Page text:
[ofiwg] Hugepages usage in libfabric
jswaro at cray.com
Wed Apr 10 08:39:37 PDT 2019
From the ewg mailing list entry:
> Changes since v3:
> - determining the page size of a given memory range by watching madvise()
> fail has proven to be unreliable. So we introduce the RDMAV_HUGEPAGES_SAFE
> environment variable to let the user decide if the page size should be
> checked on every reg_mr() call or not. This requires the user to be aware
> if huge pages are used by the running application or not.
> I did not add an aditional API call to enable this, as applications can use
> setenv() + ibv_fork_init() to enable checking for huge pages in the code.
It looks like a conscious decision was made to force applications to call ibv_fork_init if they wanted hugepages support, regardless of intent to fork.
On 4/10/19, 10:32 AM, "ofiwg on behalf of James Swaro" <ofiwg-bounces at lists.openfabrics.org on behalf of jswaro at cray.com> wrote:
I'm not certain what prompted performing the check in ibv_fork_init. However, it seems to me that hugepages registration support is orthogonal to forking. Given what the environment variable addresses and the fact that the variable is only read in ibv_fork_init, I would wonder if the application would crash if it did NOT call ibv_fork_init -- even if it wasn't planning to fork.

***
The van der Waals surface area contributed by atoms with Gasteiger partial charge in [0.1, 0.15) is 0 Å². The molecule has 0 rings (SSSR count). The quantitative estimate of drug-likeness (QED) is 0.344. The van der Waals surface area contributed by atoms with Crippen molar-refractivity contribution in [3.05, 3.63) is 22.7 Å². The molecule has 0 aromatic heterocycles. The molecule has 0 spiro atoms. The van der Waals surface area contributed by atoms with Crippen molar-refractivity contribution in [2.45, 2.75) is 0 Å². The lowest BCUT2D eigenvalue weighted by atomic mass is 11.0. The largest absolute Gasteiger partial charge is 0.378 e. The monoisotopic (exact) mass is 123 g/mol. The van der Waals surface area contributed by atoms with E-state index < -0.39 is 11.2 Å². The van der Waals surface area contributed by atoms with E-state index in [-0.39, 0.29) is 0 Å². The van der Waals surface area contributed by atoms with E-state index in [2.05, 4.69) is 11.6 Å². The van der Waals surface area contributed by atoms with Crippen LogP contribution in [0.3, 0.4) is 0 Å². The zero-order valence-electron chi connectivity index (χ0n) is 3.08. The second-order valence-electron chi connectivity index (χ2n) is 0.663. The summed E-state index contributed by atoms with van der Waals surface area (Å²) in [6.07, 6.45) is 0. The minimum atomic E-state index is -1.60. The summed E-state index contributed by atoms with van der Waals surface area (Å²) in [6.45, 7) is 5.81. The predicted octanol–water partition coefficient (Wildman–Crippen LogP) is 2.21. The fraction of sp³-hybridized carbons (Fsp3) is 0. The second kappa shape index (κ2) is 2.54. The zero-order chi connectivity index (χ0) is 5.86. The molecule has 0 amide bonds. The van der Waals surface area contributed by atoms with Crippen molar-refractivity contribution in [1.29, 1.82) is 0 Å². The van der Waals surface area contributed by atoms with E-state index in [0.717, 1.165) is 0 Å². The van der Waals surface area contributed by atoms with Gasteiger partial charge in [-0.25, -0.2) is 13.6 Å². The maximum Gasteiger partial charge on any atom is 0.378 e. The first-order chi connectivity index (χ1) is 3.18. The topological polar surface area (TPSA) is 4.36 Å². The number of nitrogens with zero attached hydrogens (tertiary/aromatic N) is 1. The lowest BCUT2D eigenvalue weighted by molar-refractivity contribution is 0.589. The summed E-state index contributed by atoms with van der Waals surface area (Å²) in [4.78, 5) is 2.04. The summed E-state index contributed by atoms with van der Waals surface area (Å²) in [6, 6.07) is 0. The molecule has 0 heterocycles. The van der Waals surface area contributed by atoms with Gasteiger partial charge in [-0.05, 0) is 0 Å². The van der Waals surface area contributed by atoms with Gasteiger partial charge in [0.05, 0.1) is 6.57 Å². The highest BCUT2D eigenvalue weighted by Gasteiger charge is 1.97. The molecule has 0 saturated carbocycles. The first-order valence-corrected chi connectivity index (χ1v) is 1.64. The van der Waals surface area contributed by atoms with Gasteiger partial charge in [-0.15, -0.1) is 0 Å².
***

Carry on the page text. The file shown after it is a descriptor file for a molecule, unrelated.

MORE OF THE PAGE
On 4/10/19, 10:03 AM, "Jason Gunthorpe" <jgg at ziepe.ca> wrote:
On Wed, Apr 10, 2019 at 02:36:53PM +0000, James Swaro wrote:
> I’d be interested in exposing an environment variable, flag, or general
> tunable in libfabric for applications to indicate whether they want to
> use huge pages. Using the verbs provider on an internal development
> system, I’ve run into an issue where use of huge pages makes the memory
> registration function fail unless RDMAV_HUGEPAGES_SAFE is set.
> See https://lists.openfabrics.org/pipermail/ewg/2010-July/015609.htm
> l for context.
Oh gross, this should just be fixed in verbs to not require the ugly
environment variable in the first place.
> general, if necessary. For verbs, use of the RDMAV_HUGEPAGES_SAFE
> variable tends to impact performance mostly after the rendezvous
> threshold. After reaching the rendezvous threshold, latency for data
> transfer operations appears to increase by a factor of ten.
If the app isn't forking it shouldn't even be calling ibv_fork_init in
the first place, which solves both problems.
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